On the other hand, the Zogby International poll -- which has proven to be the most highly accurate predictor of every federal election since 1992 -- shows the battle for control of Congress to be much tighter, but with the Democrats nonetheless hanging on to a three-point lead over the Republicans, 37 percent to 34 percent.

Even worse for GOP congressional candidates, the Zogby poll shows the Republican-controlled Congress is much more deeply unpopular than Bush, with a record-high 81 percent of respondents holding a negative view of the national legislature and a record-low 19 percent holding a positive view.

Both polls show the president's job aproval rating rose slightly to 39 percent, but a solid 60 percent majority of respondents still disapproves of the president's performance. The bigest single reason for Bush's poor showing? Iraq. The administration's poor response to Hurricane Katrina was a distant second.

This Year, the Election Is a Referendum on Iraq and the War on Terror

Historically, the party out of the White House gains congressional seats in the midterm elections during a sitting president's second term, primarily because of attention to local issues. But this midterm election campaign is anything but locally-driven.

Both the AP and Zogby polls show that both parties have largely succeded in making this year's electin a national referendum on Iraq and the war on terror. The Zogby poll shows 71 percent of voters saying that their votes will be driven by those two issues above all else, while the AP roll registered a 52 percent majority intending to cast their votes based on them.

When broken down by party affiliation, the Zogby poll shows 79 percent of Republicans put the war on terror at the top of their issues list, while 69 percent of Democrats put the war in Iraq as their number-one issue. The AP poll shows that while Republicans hold a 43 percent to 41 percent advantage over Democrats on the war on terror, the Democrats have a 46 percent to 40 percent lead over the Republicans over the war in Iraq.

Perhaps most ominous for the GOP, the Zogby poll shows voters 55 years of age and older -- whose turnout is traditionally the highest of any age group -- are the least favorable toward the Iraq war, with 58 percent holding an unfavorable opinion and only 36 percent holding a favorable view.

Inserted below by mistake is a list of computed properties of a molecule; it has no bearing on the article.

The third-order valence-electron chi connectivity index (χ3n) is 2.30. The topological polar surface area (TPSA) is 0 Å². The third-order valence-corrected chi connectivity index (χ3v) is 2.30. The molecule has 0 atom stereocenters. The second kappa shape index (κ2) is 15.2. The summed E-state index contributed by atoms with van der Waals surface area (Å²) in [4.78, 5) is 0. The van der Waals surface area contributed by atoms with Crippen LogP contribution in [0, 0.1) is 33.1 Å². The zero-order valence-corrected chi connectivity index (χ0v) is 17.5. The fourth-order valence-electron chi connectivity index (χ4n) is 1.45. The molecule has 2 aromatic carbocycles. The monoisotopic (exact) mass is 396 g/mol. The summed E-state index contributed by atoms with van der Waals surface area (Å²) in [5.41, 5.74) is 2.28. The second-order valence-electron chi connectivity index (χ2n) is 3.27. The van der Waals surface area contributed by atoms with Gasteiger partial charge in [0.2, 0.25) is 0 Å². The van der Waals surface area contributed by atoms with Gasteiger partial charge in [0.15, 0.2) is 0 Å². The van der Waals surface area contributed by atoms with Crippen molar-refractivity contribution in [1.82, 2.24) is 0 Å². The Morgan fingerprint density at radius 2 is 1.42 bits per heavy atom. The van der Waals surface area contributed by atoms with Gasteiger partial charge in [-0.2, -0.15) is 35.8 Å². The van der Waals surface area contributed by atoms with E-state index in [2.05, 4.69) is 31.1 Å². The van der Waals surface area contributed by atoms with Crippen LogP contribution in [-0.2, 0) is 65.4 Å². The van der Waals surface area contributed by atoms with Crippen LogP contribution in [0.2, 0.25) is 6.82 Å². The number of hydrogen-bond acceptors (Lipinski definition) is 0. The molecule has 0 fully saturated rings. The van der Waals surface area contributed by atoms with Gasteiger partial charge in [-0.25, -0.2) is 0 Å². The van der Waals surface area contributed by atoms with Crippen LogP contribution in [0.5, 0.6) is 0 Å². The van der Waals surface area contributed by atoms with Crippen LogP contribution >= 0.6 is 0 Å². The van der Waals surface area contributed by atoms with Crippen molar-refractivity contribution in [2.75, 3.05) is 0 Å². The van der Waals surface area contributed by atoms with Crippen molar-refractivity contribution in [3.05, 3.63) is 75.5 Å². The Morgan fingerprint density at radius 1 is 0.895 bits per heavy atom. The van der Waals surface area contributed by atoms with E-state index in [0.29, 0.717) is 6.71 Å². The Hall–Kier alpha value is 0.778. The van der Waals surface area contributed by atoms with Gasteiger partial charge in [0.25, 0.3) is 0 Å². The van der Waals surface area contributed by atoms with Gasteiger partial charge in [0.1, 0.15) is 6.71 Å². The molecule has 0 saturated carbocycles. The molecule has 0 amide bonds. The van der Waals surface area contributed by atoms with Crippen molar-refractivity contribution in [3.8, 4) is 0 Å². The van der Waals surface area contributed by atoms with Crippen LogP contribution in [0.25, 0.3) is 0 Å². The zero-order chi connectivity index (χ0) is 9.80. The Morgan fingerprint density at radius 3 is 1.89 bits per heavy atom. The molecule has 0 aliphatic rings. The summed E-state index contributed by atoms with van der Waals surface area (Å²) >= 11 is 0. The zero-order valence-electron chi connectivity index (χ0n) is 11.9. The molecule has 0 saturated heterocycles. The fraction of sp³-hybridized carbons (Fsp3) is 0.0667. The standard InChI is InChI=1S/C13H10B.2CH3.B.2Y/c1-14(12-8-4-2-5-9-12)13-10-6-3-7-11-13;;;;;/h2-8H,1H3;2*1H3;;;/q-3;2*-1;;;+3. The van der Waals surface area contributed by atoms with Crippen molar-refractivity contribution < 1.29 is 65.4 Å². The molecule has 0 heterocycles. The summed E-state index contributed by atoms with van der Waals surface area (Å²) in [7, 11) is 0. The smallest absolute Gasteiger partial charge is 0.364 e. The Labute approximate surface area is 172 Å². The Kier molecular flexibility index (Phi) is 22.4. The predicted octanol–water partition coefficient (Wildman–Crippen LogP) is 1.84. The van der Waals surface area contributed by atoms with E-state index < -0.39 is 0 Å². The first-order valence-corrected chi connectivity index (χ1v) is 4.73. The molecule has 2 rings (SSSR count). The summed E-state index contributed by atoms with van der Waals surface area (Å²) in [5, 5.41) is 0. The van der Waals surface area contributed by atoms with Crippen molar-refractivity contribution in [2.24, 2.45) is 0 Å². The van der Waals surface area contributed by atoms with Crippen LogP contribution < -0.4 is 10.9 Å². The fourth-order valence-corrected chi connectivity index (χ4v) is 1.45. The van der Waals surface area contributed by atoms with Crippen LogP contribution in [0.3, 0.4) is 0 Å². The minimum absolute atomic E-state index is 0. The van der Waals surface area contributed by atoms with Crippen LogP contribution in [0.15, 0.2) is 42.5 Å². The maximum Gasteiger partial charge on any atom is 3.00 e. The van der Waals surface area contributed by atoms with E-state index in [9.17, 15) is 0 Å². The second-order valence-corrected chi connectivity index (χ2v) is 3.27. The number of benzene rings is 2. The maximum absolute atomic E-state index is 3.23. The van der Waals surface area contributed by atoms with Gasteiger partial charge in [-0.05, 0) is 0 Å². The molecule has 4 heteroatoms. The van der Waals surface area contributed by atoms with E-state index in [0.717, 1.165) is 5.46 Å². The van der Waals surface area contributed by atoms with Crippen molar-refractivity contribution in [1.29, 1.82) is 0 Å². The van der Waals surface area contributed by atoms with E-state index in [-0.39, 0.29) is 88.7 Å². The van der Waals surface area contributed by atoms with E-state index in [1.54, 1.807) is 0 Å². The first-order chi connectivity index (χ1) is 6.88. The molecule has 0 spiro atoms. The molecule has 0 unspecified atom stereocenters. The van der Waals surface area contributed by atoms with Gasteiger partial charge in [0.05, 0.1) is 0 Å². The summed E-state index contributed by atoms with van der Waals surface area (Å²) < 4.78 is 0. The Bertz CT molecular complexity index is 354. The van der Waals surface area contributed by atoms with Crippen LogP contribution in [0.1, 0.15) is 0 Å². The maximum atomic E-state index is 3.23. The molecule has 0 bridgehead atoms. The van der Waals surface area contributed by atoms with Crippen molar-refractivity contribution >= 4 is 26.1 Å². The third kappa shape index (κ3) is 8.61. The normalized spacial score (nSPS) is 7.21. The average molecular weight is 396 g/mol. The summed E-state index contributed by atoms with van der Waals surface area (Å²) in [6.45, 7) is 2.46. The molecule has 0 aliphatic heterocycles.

The Baby Boomers -- the largest voting bloc in terms of absolute numbers, but a generation that's been deeply polarized politically since the Vietnam war -- is, true to form, closely split over Iraq, according to Zogby, with 49 percent disapproving and 46 percent approving.

Democrats Sure to Take Maximum Advantage of GOP Bickering

The Democrats are sure to exploit the Republican family feud for maximum political advantage as the fall campaign progresses. Long before the GOP bickering started, House Minority Leader Nancy Pelosi (D-California) made it clear that if her party takes back control of the House, the Democrats will utilize the full investigative powers of the House to probe the Bush administration's rationale for the Iraq war.

Her Senate counterpart, Harry Reid (D-Nevada), was mum about the Democrats' chances of retaking the Senate, but he couldn't resist taking a swipe at the White House: "Instead of picking fights with Colin Powell, John McCain and other military experts, President Bush should change course, do what the American people expect and finally give them the real security they deserve."

Senator Charles Schumer (D-New York), chairman of the Democratic National Senatorial Campaign Committee, was equally blunt: "When conservative military men like John McCain, John Warner, Lindsey Graham and Colin Powell stand up to the president, it shows how wrong and isolated the White House is. These military men are telling the president that in the war on teror you need to be strong and smart -- and it's about time he heeded their admonitions."

With the situation in Iraq getting worse by the day -- and the White House's strategy of making the war on terror the primary issue of the fall election campaign sidetracked by the GOP family feud over detainees and eavesdropping -- it may be time for "Emperor Dubyah" to finally put on some clothes.

If he doesn't, the "emperor" could very well find himself a "lame duck" two years early -- forced to deal with a Democrat-controlled Congress.

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Volume I, Number 42
Copyright 2006, Skeeter Sanders. All rights reserved.